Excerpt: The Way I See It: A Candid Review of Lessons From Life So Far by Joseph K. Chan

About the Book:


This book offers hope and inspiration to:

People who are visually impaired
People who have other bodily impairments
Parents who have a physically challenged child
People who ponder about the purpose of life

Born with not one, but two rather restrictive birth defects, Joseph Chan faced multiple challenges in coping as a little child. In addition to the stress of keeping up in school, the stigma of being different experienced in both his family and school was a burden in building self-esteem. These challenges permeates his life as a young adult. Trying to start a career in accounting and building a social life was a long and difficult learning process.

Despite a disadvantaged beginning, this is a story of love, faith, and personal triumph over fate. The Way I See It is Joseph Chan’s spiritual journey to discover his life’s purpose and to share the hope and inspiration that he has found with those who might also benefit from it.

Read an Excerpt:

Featured in April/May 2017 Issue: The Eighties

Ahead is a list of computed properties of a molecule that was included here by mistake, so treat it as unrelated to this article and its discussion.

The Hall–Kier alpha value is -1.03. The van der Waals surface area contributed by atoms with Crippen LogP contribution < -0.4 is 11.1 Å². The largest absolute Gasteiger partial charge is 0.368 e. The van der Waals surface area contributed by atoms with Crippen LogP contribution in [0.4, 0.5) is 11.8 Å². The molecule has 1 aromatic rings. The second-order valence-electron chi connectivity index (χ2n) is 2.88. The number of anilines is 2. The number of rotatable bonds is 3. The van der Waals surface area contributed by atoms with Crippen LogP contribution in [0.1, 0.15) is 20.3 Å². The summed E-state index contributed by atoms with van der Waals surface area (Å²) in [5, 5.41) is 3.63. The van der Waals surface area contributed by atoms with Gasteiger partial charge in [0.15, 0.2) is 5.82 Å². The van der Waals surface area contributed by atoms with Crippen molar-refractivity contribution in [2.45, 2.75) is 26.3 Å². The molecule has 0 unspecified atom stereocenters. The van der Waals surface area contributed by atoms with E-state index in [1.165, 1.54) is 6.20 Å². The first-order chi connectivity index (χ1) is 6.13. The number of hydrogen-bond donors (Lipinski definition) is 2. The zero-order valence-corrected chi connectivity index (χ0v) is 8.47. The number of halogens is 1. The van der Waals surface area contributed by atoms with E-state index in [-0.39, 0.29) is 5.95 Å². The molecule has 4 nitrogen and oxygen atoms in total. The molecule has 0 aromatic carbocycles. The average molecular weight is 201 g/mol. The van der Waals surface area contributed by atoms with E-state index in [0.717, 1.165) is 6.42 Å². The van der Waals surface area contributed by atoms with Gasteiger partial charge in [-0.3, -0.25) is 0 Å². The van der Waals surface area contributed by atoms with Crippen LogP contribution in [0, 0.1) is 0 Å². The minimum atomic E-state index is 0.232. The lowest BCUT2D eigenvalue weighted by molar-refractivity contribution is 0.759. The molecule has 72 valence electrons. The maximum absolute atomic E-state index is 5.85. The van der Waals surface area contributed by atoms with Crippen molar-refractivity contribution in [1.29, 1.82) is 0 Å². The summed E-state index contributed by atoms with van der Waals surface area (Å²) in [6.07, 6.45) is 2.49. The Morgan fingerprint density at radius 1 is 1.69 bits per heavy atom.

I was born with two rather restrictive birth defects. As soon as I was old enough to notice that I could not do some of the things other people could, I started asking why I had been given these obstacles. To have one of these defects was unfortunate; to carry the burden of two seemed very unfair. As a little child, I didn’t have an answer for myself. The family and the school system that I grew up in did not provide adequate support and guidance for children with special needs. I was only encouraged to “measure up” with my peers. That put a lot of stress on me. I worked hard to keep up, but no matter what I did, I was always below average in school, and the feeling of inferiority made me socially shy. After I graduated from college and stepped into the workplace, my low self-esteem was a stumbling block. It was difficult to convince people to look beyond my obvious handicaps. One person who noticed my real potential was a woman I met at a workplace. We got married and had thirteen wonderful years together. She gave me understanding, encouragement, and patience. But our relationship did not last as long as I wanted; her life was cut short by breast cancer. On the surface, this is a sad story, but one big lesson I have learned from this opera is that I am the one who decides whether it is a sad story or not. If I were to let the events in my life make me a sad person, then I would lose the chance to harvest all other fruits that can be realized. My story is one of perseverance, love, and personal triumph over fate. It is from pain and suffering I learned the most valuable lessons. This process not only has led to insights about the physical aspects of life but also has enticed me to develop my personal views of the spiritual purpose of human life, the question of God, and faith. I have learned that where I stand in these existential questions is the guiding light and sets the course for the remainder of my time on Earth.

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